30 Sep 2014 shimniok   » (Journeyer)

Making Test Jigs

Here's some cheap test jigs I use to test boards I sell on Tindie. Selling a quality product is of personal importance to me. With these test jigs, I've uncovered several board fabrication problems, more than several assembly problems (hey I'm not perfect), and identified ways to improve yield rate.

eeZee Power Jig

The goal for this jig is to measure 3.3V regulator output from the eeZee Power board. If it's 3.3V within the specified tolerance, that proves the regulator is populated correct, the USB connector is also populated, and all the corresponding traces are ok.

To build the jig, I installed pogo pins and test leads to an unpopulated eeZeePower board (to save time and money). When engaged with an eeZee Power, it enables the 3.3V regulator and connects the VCC and GND pins to the test leads. 

I plug a Mini USB into the DUT (Device Under Test), connect my DMM (digital multimeter) to the test wires and measure output voltage. 

Stacking another eeZeePower board would stabilize the pogo pins better. It's good enough as is.

eeZeePower test jig

AVR ISP Jig

This isn't a test jig, but one I use to program Turntable Strobes, Lost Model Alarms, PIPduinos, and other AVR-based boards. You can buy a fancier version of this on Tindie from BBTech.

AVRISP jig for programming AVRs
In case the picture isn't clear, one end has the familiar 6-pin AVRISP header, the other, pogo pins.

eeZee RGB Jig

I test every one of the eeZeeRGB WS2812B breakouts I sell to make sure the RGB modules are installed correctly and to ensure they work out of the box. I had been testing these with a breadboard Arduino but the pogo pins are unstable in a breadboard so I designed a test jig using an ATtiny85. I've discovered that some of these modules don't have reverse protection as advertised.

eeZeeRGB WS2812B breakout board
OSHPark builds boards in sets of 3 so I designed a single board that can stack 2-high (or 3-high if necessary) to stabilize the pogo pins. The Tiny and USB connector (for power) only has to be populated on one of those three boards. The other two boards can simply stabilize the pins. They're mounted together with screws, nuts and standoffs.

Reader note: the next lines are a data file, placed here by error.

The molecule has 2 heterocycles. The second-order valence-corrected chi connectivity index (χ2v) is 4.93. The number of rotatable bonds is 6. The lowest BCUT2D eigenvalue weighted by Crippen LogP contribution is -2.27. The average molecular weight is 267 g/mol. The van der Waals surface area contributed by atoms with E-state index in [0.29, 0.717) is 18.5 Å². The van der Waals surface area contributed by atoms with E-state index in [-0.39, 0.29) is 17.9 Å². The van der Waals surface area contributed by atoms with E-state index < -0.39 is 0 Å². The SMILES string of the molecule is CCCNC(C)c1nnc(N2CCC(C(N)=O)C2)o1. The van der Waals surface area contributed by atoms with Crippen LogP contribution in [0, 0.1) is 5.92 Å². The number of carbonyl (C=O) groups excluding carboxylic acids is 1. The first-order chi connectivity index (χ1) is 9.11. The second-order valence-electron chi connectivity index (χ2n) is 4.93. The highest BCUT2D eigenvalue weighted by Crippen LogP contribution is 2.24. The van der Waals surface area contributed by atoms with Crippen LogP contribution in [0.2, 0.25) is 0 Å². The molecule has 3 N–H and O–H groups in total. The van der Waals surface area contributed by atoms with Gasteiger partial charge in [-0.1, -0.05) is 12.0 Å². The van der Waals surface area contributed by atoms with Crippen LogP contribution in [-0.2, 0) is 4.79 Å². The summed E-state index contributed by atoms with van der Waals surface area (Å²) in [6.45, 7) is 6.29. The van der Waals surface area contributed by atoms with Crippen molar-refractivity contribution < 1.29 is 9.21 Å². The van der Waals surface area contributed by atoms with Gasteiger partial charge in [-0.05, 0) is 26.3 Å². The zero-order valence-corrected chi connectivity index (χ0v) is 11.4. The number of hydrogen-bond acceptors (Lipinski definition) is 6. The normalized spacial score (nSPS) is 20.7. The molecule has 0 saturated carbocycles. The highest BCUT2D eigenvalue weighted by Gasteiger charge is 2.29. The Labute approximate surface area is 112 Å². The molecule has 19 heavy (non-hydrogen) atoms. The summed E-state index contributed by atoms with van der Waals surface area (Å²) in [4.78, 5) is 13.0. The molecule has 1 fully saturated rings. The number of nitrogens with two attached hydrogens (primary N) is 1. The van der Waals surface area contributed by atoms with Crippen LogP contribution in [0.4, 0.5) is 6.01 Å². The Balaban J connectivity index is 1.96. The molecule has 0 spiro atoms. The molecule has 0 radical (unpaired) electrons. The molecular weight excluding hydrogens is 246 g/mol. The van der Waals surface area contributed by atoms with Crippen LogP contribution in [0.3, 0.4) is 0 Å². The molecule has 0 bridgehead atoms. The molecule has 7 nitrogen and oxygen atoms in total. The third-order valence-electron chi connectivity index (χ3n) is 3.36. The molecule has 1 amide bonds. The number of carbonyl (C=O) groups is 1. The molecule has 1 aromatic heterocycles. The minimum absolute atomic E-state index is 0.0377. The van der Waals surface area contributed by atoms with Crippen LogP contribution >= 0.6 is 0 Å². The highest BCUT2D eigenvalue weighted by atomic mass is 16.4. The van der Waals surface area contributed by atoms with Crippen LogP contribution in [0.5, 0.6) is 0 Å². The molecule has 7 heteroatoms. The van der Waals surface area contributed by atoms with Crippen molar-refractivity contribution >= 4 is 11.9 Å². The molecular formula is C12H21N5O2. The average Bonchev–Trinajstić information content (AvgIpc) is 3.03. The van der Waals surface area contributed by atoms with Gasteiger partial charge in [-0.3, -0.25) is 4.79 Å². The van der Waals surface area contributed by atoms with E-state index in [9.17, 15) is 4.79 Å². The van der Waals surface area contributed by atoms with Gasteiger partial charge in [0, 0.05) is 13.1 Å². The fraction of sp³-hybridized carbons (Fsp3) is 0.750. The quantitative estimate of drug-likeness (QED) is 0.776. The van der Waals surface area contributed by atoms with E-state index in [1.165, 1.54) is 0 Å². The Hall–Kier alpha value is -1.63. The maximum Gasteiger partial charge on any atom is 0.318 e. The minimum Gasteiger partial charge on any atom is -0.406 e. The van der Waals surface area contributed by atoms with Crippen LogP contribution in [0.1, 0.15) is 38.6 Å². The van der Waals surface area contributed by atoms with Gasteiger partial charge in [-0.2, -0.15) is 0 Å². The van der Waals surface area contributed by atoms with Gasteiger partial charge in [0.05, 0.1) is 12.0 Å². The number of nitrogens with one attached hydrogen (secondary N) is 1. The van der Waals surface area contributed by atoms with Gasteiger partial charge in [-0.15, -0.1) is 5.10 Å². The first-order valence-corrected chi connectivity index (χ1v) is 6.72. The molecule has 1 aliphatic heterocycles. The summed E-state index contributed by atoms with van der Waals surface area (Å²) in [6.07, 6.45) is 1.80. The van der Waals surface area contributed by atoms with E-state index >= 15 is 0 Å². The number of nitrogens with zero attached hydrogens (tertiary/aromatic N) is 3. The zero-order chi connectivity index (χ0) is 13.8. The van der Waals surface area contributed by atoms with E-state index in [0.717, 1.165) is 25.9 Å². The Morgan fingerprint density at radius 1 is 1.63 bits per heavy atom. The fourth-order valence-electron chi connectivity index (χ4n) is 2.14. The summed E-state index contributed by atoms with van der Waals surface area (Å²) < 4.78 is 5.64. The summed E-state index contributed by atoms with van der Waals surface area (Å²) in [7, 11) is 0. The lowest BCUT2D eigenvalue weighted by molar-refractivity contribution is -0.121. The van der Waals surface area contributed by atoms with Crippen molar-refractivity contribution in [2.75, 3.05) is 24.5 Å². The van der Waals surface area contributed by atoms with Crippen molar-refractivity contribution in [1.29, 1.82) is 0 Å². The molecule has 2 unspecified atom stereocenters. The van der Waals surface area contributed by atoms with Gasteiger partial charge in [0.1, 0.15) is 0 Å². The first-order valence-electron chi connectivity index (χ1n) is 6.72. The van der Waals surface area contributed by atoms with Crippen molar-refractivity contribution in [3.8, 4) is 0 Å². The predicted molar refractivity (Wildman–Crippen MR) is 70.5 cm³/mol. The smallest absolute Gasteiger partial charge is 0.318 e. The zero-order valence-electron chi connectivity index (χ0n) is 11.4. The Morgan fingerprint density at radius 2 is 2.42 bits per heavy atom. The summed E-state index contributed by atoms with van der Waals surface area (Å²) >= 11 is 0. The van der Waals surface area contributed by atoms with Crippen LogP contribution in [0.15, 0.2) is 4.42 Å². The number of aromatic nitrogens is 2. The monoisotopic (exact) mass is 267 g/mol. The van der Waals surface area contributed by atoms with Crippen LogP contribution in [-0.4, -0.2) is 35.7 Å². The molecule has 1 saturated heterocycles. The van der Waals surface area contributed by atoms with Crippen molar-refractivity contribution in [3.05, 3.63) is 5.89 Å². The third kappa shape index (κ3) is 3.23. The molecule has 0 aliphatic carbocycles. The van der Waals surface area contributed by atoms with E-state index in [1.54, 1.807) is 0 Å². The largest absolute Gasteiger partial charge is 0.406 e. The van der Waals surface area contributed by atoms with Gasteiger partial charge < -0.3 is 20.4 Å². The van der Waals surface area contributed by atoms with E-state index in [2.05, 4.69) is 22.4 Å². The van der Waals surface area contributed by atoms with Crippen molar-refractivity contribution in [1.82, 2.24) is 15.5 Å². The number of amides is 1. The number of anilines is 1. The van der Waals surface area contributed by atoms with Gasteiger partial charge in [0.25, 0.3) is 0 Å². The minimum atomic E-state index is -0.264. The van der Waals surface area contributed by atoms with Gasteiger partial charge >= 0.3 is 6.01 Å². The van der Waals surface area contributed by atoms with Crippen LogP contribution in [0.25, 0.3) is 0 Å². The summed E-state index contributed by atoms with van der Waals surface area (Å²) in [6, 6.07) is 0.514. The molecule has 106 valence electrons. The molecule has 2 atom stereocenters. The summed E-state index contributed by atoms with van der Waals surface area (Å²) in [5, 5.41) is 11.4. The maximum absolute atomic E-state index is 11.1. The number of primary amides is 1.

Test Jig, side 1

Test Jig, side 2

eeZee Prop Jig

The eeZee Propeller breakout (eeZeeProp) is the most complicated board I sell with a 44-pin QFP MCU, onboard EEPROM, crystals, a half-dozen resistors and capacitors, dual programming headers. I test every output pin on the eeZeeProp as well as programming functionality before it goes up for sale with this quick and dirty jig.

eeZeeProp test jig
The test jig above has two parts. The dual row of pogo pins, resistors, and LEDs is for testing pins. In the upper right is an FTDI programmer connector and pogo pins to engage the eeZeeProp FTDI pin pads. 

I program each board with a SPIN program that sequentially turns on each of the pins 0-28. The ability to program the chip in the first place tests P29-32 and the EEPROM.

Next, I lay the Propellers down onto the pogo pin bed and ensure each of the LEDs lights up sequentially. I can then investigate any suspect pins.

You probably noticed that the pins aren't well-aligned. My previous jig had two protoboards to keep the pins aligned better, but I broke it. Some day I'll redo this jig so I don't have to spend quite as much time manually popping each pin into place on the DUT.

Common Problems

You may wonder what kind of problems I uncover most when using these test jigs.

On the eeZeeProp I most often run into problems with connections on the Propeller MCU leads or the EEPROM. I've made some improvements in techniques that have reduced the frequency of these problems. 

While I very rarely found board fab problems on OSHpark boards (It's below 1% if memory serves, so reliability is very high), OSHpark is absolutely fantastic about fixing the occasional problem. 

I've seen far more frequent fab problems on a batch of Chinese made boards I ordered. I haven't contacted the supplier yet. The fab problems are mostly under-etching resulting in shorts to the ground plane. I may experiment with a wider isolation between ground pour and pads/traces and see if that helps any.

I've occasionally populated pairs of 0603 resistors rotated by 90 degrees. In future designs I'll try to avoid confusion by spacing the resistors farther apart. I've installed a diode backwards once or twice.

Syndicated 2014-09-30 14:20:00 from Michael Shimniok

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